On Walking: Wednesday 14th August

I am child-less, for the first time in weeks, and I can walk at the pace I choose, and think the thoughts I choose. I can decide what to serve for dinner (that marrow that keeps looking at me, balefully, from the dresser). I can examine any plant or insect that catches my eye, and I can stand stock-still in the middle of a field for five minutes, listening to ripe corn. I can then take a further ten minutes thinking of how to describe it. Not as plastic-beadily rattling as oats, is my conclusion so far.

The dogs and I are heading to the covert across the valley from the cricket pitch – through the corn fields that catch the very last of the evening sun. It’s mid-afternoon now, though, and the glorious morning has clouded to a  featureless dirty-white, like grubby bed-sheets.

We walk down the Banbury Road, and I notice the stems of the elder berries are stained purplish-red, although the berries themselves stay green. They remind me of the neck-flush of an older woman with a crush, and decide that when the time comes, I shall wear a silk scarf.

We turn past Jamie’s Mum’s stables, and walk up the grassy ride alongside the wheat. I think about something I recently learnt – what I thought was some sort of long-whispery type of wheat is actually barley, and what I thought was barley was just a longer-stemmed type of wheat. And corn can mean any cereal crop at all. The bit I don’t understand was how I mixed it all up in the first place – I grew up on a small-holding in the middle of fields. You’d have thought I could tell the difference.

There’s a path cut through the wheat and I follow it, stooping to admire the tiny love-hearts of Shepherd’s Purse. The red-brown soil of the path has been compacted by walkers – this route leads to Ratley, and the National Herb Centre.  There’s another plant here, sprawling rudely, holding its pink fingers up in defiance to passing boots. My Collins guide tells me it’s ‘Red Shank’, or Persicaria. Apparently, we used to eat it.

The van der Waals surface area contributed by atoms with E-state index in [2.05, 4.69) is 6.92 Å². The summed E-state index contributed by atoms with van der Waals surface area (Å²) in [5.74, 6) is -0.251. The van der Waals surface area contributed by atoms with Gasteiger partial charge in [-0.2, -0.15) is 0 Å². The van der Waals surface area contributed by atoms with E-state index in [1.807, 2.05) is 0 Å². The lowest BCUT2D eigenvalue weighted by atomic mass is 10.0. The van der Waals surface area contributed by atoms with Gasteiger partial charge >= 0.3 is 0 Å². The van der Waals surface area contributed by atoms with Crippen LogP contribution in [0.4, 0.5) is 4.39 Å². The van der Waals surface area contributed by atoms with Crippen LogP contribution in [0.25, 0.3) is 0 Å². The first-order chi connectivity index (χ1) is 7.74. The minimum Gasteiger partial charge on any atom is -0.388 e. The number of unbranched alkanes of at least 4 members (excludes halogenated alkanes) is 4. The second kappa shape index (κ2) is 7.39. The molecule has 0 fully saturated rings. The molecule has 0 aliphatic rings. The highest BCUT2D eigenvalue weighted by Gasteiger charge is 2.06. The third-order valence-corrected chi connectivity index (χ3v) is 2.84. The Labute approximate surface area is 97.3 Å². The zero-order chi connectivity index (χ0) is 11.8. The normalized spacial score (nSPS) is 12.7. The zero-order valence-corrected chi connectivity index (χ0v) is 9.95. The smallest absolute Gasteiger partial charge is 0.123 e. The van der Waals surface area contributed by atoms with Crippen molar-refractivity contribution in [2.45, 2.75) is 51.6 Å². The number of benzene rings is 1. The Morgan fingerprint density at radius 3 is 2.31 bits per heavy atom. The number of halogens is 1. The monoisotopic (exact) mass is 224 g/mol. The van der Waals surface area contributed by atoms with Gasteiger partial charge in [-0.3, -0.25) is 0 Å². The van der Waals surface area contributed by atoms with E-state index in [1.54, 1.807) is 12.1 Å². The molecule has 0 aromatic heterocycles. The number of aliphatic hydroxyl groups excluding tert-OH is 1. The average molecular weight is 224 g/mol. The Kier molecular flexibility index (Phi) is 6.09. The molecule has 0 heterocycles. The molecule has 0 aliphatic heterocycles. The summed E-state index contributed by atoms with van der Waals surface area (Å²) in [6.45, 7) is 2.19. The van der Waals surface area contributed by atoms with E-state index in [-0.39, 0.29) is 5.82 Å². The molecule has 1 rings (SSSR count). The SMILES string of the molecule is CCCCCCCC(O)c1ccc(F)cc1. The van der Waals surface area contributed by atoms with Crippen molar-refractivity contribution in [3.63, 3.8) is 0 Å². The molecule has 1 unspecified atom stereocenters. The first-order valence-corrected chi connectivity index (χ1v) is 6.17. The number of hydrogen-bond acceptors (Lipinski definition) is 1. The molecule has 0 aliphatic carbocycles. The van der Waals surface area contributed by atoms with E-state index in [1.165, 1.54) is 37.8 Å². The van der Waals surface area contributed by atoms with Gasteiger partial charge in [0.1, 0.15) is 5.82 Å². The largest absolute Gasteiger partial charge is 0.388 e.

This thought occupies me all the way to the covert. How did we eat it? In salads? The guide says ‘the starch-rich fruits were formerly gathered and used as grain.’ Red Shank soup? Bread? I kick at a thistle, frustrated that ancient hedge-row knowledge is missing from my brain.

I reach the stile at the covert: my turning point. Not wanting to go home just yet, I perch on the stile like a silly fat pigeon, looking across the valley to Horley. I can see our house, the inexhaustible To-Do List scrawling out of our chimneys.

I turn my attention back to the Red Shank, and wish I were brave enough to serve it for dinner, mixed with pasta, some marrow (which I’d chop and oven-bake, with salt and rosemary and olive oil). Topped with pecorino and a few splinters of smoked streaky bacon.

‘Oh yes,’ I’d say. ‘Red shank. Or Lady’s Thumb. Delicious, don’t you think? Yes, of course…grown locally.’

Redshank - persicaria

Author: mrscarlielee

Country housewife. Mother. Writer. Wearer of frocks with wellies. Loves Dancing, Frivolity and Good Books. Blog at https://mrscarlielee.wordpress.com/ Tweet @MrsCarlieLee Website: www.thecountryhousewife.com

3 thoughts on “On Walking: Wednesday 14th August”

  1. eatweeds.co.uk has a recipe for redshank & aubergine spring rolls; perhaps you could substitute marrow. I have never thought about the colour of the elderberry stems in that way but I do have a silk scarf that fits into a 2 inch square pouch that might be a good thing to carry now I am in my mid-sixties!

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  2. Hello Lynne, what brilliant site! Thank you so much!

    As to the scarf – do crushes abate when you’re older? I’m 34, and have been faithful to my husband for fifteen years, but still develop thumping, inappropriate passions on deeply unsuitable men. I’d be horrified if anything actually happened, but I do enjoy the whole heart-stopping, heart-thumping flirting of it all.

    Will I need my silk scarf, do you think, or might my mind be occupied on higher plains? Like properly understanding the work of TS Elliot, or appreciating Dutch Masters (which currently leave me completely unmoved). Hope you don’t think I’m rude to ask, I really don’t mean to be,

    C

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  3. Glad you like the eating weeds site and no, I don’t think you are rude for asking. From personal experience I can say that crushes abate but do not cease although, in my case, they are played out more subtly. Those of us lucky enough to be in good, strong marriages are the perfect candidates for flirtatious exchanges with unsuitable men; they inject extra excitement into your life but you must take care not to give a false impression of your availability. I think the blushing of later years may partly come from embarrassment because society imposes ludicrous age-related rules (I recently wrote a post about being pigeon-holed.) I am happy to report that developing a better understanding of or enthusiasm for any of the arts (opera in my case) and feeling your heart race from physical, or mental, attraction to another human are not mutually exclusive.

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